Saltwater Fishing Charters by Lagooner Fishing Guides
Central Florida's Nearshore Fishery
Monday February 19, 2018
Florida has an abundant number of shark species along it's coastline including the Blacktip Shark, Bonnethead Shark, Bull Shark, Great Hammerhead Shark, Lemon Shark, Nurse Shark and Tiger Shark. Each shark is unique in it's habits, territory and feeding activities.
Coastal Sharks are generally found on the continental shelf along Florida's coastlines. Central Florida's east coast has a broad shelf extending out as far as 32 miles offshore from Port Canaveral where the depths of over 300 feet generally mark the boundries of coastal sharks in the scope of this article.
Most of these sharks can also be found along the beaches and inshore or possibly in the freshwater tributaries that trickle into the Indian River Lagoon and the Intracoastal Waterway. Both Inlets in Brevard County can be home to a large host of coastal sharks and are traversed by almost all species of these sharks that are unique to Florida.
Unlike most bony fish, shark's eggs are fertilized inside the female's body. The male shark has "claspers," extensions of the pelvic fins that are used to transfer sperm to the female and fertilize her eggs. Most sharks give birth to live young, but some release eggs that hatch later.
Harvestable Sharks fall into the following two groups of species:
Group One: Atlantic Sharpnose, Blacknose, Blacktip, Bonnethead, Finetooth, All species of dogfish and smoothounds within the Genus Mustelus
Group Two: Bull, Nurse, Spinner, Blue, Oceanic whitetip, Porbeagle, Shortfin mako,Thresher
Non- Harvestable Sharks fall into the following:
Group Three: Atlantic angel, Basking, Bigeye sand tiger, Bigeye sixgill, Bigeye thresher, Bignose, Caribbean reef, Dusky, Galapagos, Great hammerhead, Lemon shark, Longfin mako, Narrowtooth, Night, Sandbar, Sand tiger, Scalloped hammerhead, Sevengill, Silky, Sixgill shark, Smalltail, Smooth hammerhead, Tiger shark, Whale, White
Each species of shark have their own IGFA record.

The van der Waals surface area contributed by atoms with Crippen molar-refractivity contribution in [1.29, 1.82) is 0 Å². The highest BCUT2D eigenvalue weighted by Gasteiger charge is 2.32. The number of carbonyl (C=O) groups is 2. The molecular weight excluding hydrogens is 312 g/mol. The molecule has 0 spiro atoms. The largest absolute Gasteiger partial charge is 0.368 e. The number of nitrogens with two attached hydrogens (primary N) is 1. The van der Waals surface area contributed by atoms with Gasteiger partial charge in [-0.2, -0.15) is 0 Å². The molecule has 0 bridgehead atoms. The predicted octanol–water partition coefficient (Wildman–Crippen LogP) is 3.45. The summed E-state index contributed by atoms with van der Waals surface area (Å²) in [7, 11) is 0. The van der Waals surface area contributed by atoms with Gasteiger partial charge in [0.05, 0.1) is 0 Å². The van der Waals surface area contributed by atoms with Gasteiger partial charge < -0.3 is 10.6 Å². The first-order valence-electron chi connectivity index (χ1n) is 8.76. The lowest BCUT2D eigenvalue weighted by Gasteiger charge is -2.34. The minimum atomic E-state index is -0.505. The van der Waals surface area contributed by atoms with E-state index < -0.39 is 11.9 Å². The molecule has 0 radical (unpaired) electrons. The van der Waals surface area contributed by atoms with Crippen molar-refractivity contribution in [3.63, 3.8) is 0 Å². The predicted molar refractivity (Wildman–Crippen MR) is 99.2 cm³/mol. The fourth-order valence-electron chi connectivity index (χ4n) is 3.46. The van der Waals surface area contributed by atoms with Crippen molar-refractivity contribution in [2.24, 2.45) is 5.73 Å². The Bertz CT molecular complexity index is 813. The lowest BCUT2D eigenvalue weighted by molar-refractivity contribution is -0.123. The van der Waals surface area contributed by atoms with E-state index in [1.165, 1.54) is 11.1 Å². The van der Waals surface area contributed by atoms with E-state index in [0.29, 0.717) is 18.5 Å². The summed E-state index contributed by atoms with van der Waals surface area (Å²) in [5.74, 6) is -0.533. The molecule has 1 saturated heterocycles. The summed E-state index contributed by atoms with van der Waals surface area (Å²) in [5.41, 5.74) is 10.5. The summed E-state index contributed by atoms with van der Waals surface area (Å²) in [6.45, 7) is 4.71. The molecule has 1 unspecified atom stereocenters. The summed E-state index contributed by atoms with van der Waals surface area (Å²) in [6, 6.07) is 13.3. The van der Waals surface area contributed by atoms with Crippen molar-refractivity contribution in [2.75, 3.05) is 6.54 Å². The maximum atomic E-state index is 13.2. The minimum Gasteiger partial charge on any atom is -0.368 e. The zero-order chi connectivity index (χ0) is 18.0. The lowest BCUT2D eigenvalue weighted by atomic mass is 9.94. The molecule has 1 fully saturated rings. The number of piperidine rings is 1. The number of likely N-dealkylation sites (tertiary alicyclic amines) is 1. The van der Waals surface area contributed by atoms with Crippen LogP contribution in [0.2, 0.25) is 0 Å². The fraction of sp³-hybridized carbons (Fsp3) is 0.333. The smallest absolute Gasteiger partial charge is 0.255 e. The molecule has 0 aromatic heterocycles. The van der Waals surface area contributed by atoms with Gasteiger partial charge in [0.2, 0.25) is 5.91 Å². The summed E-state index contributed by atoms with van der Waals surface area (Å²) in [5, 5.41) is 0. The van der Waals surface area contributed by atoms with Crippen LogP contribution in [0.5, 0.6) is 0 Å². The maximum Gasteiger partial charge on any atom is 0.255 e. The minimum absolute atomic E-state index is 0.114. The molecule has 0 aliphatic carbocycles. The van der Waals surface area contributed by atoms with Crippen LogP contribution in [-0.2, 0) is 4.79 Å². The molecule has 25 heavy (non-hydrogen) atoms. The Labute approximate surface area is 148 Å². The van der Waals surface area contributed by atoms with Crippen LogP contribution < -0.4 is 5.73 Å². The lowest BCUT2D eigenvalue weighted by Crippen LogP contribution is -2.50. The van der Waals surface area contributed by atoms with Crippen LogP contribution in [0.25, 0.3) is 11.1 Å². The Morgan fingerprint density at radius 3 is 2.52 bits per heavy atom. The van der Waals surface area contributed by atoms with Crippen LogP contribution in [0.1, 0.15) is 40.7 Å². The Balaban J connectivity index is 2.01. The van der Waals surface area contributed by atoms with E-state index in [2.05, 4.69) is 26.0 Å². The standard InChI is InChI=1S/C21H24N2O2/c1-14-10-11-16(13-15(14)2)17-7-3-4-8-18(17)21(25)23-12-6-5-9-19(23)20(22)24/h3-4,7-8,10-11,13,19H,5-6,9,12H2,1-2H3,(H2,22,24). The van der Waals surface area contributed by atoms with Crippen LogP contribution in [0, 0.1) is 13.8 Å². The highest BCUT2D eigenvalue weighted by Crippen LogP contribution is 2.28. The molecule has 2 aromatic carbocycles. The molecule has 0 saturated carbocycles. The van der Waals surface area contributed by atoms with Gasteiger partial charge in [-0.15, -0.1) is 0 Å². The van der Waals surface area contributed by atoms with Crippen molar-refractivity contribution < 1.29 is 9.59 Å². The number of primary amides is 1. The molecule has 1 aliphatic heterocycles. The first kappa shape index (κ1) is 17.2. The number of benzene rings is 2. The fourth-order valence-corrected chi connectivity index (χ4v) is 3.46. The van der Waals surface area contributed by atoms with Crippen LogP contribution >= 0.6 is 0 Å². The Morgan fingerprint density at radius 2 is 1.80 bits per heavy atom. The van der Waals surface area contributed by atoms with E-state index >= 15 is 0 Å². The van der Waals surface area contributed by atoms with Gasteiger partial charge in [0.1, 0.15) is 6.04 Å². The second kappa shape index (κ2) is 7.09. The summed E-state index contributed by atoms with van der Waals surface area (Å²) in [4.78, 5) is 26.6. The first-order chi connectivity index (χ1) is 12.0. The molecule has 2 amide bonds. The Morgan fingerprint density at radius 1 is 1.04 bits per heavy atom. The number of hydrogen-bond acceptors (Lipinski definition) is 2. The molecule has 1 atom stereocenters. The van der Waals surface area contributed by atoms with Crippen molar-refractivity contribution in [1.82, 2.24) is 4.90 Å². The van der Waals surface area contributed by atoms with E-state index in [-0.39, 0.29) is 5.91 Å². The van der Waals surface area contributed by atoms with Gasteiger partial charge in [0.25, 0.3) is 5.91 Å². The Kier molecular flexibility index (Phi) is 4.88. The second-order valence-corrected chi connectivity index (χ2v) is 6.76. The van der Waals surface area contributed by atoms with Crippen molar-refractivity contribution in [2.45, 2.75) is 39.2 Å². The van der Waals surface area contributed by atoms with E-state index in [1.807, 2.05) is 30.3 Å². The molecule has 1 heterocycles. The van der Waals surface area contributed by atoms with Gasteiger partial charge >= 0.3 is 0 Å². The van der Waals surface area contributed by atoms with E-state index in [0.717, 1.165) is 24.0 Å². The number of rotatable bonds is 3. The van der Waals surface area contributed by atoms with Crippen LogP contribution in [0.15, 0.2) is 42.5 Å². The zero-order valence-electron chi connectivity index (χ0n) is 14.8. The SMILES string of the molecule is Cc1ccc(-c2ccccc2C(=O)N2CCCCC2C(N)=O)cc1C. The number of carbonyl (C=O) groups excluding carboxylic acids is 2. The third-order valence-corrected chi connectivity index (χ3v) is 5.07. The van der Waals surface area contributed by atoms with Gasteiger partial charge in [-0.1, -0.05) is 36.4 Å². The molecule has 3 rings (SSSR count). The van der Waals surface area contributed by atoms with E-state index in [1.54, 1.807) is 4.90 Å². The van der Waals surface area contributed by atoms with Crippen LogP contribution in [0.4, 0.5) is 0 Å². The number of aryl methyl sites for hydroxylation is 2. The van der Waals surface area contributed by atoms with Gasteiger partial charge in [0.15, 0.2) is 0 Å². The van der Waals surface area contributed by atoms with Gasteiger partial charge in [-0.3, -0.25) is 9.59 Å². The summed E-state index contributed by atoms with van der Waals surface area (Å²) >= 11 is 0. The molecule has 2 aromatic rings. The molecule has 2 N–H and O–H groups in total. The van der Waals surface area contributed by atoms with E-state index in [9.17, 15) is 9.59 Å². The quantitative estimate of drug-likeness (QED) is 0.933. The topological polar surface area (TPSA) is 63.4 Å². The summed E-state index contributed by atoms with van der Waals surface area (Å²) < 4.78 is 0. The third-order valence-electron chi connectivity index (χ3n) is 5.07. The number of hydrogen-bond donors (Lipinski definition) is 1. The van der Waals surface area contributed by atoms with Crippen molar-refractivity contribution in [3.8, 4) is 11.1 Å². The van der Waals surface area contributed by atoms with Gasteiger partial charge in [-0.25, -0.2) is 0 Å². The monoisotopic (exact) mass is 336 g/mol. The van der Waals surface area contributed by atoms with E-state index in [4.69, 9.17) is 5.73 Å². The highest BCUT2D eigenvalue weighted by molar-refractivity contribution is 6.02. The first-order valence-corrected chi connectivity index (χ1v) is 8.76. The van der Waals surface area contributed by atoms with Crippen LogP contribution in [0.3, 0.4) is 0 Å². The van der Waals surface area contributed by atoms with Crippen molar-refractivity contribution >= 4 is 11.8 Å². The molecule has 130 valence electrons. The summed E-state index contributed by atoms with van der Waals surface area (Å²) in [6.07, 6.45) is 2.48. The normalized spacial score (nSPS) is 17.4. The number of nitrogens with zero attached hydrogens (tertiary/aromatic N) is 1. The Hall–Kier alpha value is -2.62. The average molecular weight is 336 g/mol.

Shark Fishing in Central Florida
Reviewed by Captain Richard Bradley on Last modified: September 12 2016 18:16:52.
Published by: Captain Richard Bradley of Lagooner Fishing Guides©
February - 2018 Fishing Report
Every February seems to be different and this one is no different.
February - 2018 Fishing Forecast
There's not a better way to spend a Valentines day with your sweetie than out in the boat catching the winter sun and a few nice fish. If the weather this February stays nice, look for some fun and rewarding fishing into the central Florida spring break period. Fish get hungry as spring approaches and the cold winter grip releases. I KNOW... I KNOW... IT's Florida! How can Florida get cold? Well, it can often drop into the 40° mark over night and be in the 70's during the day, so plan a late morning trip on the lagoon and you should be safe in Februay and into March.
Lagooner Fishing Guides
Cocoa Beach's premier saltwater fishing guide with over 25 years of charter fishing experience in his native waters.
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Lagooner Fishing Guides Review / Facebook
Inshore and Offshore Charter Fishing near Orlando and Cocoa Beach, Florida. Catch redfish, sea trout, tarpon, snook and many other saltwater gamefish aboard the world famous Lagooner flats fishing boat with renowned Captain Richard Bradley.
I have been honored to share a boat with Captain Richard more than once. He and Captain Gina are fantastic people, kind, courteous, and extremely knowledgeable. I have been blessed to fish from Canada to Florida and I can give Lagooner Fishing Charters the highest of praise and I look forward to fishing with them multiple times in the future!
Written by: Shane Roberts Walton about Lagooner Fishing Charters on January 29, 2015
5 / 5 stars